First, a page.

Controlling subsidiary legislation — Shad Saleem Faruqi

Source: The Star Online


Shad Saleem Faruqi - file pic

Shad Saleem Faruqi – file pic

THE making, amending or repealing of a law is Parliament’s primary function. Whether it is an ordinary Act of Parliament (like the Road Traffic Act), or a law to combat subversion or emergency, or a constitutional amendment, the legislative proposal must go through the fires of scrutiny in both Houses of Parliament.

Subsidiary legislation: Regret­tably, the above theory does not apply to delegated (or subsidiary) legislation, which is made by persons or authorities outside of Parliament on the explicit authority of a parliamentary statute (the parent law).

In fact, for every one statute passed by Parliament, there are on average 15 to 20 pieces of subsidiary regulations framed by the executive under the authority of that statute.

Subsidiary legislation is not only about minor matters of detail. It imposes taxes, fines and levies. It creates crimes. Both in quantity and in the reach of its topics, subsidiary legislation is as important as parliamentary legislation.

This shocking state of affairs has adverse implications for representative democracy and the doctrine of separation of powers. The executive enacts far more laws than Parliament.
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It’s a motion: Legislative process for Private Member’s Bill — Ooi Heng

Source: The Malay Mail Online


Malaysian Parliament — MMO file pic

Malaysian Parliament — MMO file pic

OCTOBER 15 — Dewan Rakyat will resume sitting on the 17th of October. The Dewan Rakyat Order Paper showed that the first four items of business consists of three motions and one Government Bill. The motion by the President of Pan-Malaysian Islamic Party (PAS) and Member of Parliament (MP) for Marang, Hadi Awang, is being listed as the fourth item. It is understandable that the media are focusing on this fourth item.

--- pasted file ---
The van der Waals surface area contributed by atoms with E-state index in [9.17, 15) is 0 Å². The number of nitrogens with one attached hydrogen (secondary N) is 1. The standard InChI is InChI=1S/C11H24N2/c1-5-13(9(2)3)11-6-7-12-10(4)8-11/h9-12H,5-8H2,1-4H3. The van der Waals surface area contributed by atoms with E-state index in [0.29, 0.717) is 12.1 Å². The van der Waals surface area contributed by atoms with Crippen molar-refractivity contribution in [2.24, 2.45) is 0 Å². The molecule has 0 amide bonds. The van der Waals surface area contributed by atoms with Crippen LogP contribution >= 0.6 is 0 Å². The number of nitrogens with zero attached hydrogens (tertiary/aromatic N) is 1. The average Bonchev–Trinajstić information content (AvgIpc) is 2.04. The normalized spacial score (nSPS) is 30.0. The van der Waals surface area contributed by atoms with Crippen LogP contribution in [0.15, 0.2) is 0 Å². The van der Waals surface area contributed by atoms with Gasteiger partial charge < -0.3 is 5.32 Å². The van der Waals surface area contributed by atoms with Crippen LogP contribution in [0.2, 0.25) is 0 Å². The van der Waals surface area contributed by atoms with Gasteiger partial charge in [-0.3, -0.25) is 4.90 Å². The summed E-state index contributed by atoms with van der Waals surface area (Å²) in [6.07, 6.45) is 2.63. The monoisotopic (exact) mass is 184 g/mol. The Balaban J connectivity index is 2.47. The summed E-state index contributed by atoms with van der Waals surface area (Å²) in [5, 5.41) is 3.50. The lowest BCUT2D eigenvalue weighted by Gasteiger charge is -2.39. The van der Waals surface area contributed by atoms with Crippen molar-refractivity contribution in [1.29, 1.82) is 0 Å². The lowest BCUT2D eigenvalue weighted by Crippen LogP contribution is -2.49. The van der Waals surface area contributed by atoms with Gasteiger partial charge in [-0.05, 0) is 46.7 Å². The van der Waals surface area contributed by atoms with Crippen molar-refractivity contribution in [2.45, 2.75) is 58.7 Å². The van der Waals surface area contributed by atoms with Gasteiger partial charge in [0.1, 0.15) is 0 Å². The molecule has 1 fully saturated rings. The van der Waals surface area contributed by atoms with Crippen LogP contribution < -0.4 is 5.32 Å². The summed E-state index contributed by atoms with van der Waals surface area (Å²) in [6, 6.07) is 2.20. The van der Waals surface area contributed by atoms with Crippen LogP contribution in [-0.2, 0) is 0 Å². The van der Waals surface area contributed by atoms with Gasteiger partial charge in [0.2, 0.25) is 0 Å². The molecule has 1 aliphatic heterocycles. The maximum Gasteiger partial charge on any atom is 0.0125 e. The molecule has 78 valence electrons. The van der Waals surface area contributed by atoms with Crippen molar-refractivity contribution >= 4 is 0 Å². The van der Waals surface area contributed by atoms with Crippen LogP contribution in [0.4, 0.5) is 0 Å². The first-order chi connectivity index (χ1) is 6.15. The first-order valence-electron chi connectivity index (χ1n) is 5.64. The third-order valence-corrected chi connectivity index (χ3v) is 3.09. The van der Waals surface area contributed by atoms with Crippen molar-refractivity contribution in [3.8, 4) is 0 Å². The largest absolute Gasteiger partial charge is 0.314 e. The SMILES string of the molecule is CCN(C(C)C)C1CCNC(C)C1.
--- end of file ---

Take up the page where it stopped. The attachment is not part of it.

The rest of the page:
In the past, the media tend to make such reports, treating a motion as a bill, and treating the legislative procedure of a Private Member’s Bill as the same as that of a Government Bill. Dealing with the controversial ‘Hudud issue’, the media currently need to present the aspects of the different legislative procedures.

The legislative procedures for Government Bills and non-Government Bills are not indifferent. Those being presented by Government frontbenchers or ‘MPs who are ministers’ are Government Bills, while those being presented by the so-called ‘ordinary Members of Parliament’ (ordinary MPs) or ‘MPs who are not ministers’ are non-Government Bills. The Government frontbenchers are representing the executive branch, while the ordinary MPs consisting of government backbenchers, opposition MPs and independent MPs, are representing the legislative branch. Read more